How Pet Owners Can Embrace Spring Cleaning
Focused outdoor activities help dogs avoid springtime mud puddles while getting their extra energy out.
Spring is in the air — and even if warm weather hasn't arrived in your neck of the woods — the equinox makes it official. So you'd better dust off the mop and don a pair of rubber gloves because spring cleaning is at hand! But for all you dog owners, take extra care that while you make every nook and cranny gleam, your scrubbing and sanitizing methods are dog-friendly.
"Be careful not to leave your cleaning supplies and chemicals in a place that your dog has access to because they contain harmful ingredients," said Michelle Barlak, of the American Kennel Club. "There are some companies who make products that are economically friendly and pet safe so look for those when replenishing your cleaning supplies."
In addition to keeping your pet safe and healthy, Barlak also contends dog-centered spring cleaning will help you stay in love with your pet.
"There are some ways in which dogs contribute to the mess owners have to contend with during the spring — shedding, tracking in mud from outdoors — and being proactive will keep dog owners from becoming frustrated with their dogs," Barlak told Zootoo Pet News. "Yes, many dog owners do dread the 'mud season' because of all the dirt that their dogs track inside due to the frequent rainfall, melting snow or ground thawing."
Aside from tracking mud into the house, Barlak suggested that dogs seem to seek out mud which is why she says it is so important to engage your dog "in training activities like AKC Rally, Agility and Obedience, so you can help your dog get some of the energy out."
But to avoid having your cleaning efforts undone by the sheer nature of spring, here are some tips for a dog-friendly springtime:
Is Your Name Mud? Avoid a pawprint-smudged floor by teaching your dog to stand at the door so you can wipe his paws and any fur that may be caked in mud. Use a soft, damp cloth -- and forget to get between the toes!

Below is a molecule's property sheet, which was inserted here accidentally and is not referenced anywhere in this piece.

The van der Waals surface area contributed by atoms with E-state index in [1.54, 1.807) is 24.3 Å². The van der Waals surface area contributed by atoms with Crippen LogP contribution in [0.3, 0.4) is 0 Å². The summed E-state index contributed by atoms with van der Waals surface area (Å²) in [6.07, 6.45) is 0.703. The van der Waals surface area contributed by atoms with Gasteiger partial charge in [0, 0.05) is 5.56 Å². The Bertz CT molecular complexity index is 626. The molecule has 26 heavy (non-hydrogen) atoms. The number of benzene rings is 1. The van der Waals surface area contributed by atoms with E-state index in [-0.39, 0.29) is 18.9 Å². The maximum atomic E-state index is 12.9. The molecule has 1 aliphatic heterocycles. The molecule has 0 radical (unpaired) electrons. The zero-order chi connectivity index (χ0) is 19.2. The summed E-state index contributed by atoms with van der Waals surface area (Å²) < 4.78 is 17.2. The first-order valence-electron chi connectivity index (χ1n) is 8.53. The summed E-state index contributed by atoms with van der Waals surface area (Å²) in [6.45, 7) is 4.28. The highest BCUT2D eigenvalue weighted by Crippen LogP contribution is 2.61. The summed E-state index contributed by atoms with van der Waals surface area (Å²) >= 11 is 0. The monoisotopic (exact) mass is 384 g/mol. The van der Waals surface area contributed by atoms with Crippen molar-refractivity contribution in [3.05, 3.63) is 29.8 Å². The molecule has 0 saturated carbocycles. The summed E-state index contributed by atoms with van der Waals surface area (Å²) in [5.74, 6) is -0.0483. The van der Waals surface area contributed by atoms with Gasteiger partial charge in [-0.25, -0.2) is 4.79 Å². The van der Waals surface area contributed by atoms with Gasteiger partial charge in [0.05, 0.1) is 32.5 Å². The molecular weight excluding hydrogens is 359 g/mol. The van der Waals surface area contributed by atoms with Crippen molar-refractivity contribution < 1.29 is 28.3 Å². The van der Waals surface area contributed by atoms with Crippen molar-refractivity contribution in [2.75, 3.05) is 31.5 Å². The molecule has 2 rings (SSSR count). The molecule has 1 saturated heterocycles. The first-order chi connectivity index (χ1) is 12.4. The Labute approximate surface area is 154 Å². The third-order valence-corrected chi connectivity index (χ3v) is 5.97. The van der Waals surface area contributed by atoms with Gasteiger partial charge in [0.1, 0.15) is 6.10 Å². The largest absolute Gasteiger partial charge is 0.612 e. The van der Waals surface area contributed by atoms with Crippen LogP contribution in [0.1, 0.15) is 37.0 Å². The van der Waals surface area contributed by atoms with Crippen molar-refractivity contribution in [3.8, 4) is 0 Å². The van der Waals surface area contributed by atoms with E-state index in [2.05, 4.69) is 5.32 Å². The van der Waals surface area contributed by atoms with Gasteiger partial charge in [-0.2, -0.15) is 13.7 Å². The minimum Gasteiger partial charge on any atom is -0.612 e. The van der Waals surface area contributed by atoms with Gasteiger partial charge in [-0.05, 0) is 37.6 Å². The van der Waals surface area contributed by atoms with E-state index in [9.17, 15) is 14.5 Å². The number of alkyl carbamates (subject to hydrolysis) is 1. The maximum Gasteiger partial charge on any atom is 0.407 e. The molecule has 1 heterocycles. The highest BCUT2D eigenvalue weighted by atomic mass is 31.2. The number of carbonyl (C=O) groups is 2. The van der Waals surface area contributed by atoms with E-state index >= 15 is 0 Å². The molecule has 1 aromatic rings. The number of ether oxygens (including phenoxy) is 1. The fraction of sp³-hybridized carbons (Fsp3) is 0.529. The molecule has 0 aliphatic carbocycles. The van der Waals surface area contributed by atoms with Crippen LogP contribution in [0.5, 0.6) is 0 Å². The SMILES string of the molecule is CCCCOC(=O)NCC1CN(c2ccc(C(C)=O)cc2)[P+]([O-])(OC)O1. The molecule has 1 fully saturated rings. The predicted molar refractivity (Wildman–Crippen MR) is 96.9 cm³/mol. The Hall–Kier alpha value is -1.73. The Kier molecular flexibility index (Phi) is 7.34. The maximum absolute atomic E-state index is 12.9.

Roll Over Rover! Dogs don't understand why it's OK to roll on the furniture after a bath but not when they are covered in mud. Put slip covers on any furniture your dog is normally allowed to sleep on. To protect carpets, use floor runners and mats near entryways — they are easier to wash or replace.
Tumbleweed Dust Bunnies. Dogs shed year-round, but it's slightly more obvious in the spring when they shed their winter fur. Brush your dog more often to collect dead hair before it gets stuck on the couch and carpet — or before dust bunnies form a herd rolling across your hard-surfaced floors.
Beach Bod Ready? More outside activity might be strenuous on your dog if he's been snoozing on the couch all winter long. Be sure to schedule a vet check-up to make sure he's healthy — and ready for hitting the doggie parks with a vengeance!
Spring Breeze Fresh. Go to a commercial laundromat to wash your dog's bed, or use your home washer if the bed has a removable cover, which has the added benefit of standing up to more washings. Be sure to always use non-scented detergent, and skip the fabric softener and dryer sheets to avoid irritating your dog's skin — or simply hang it out to dry for extra spring freshness!
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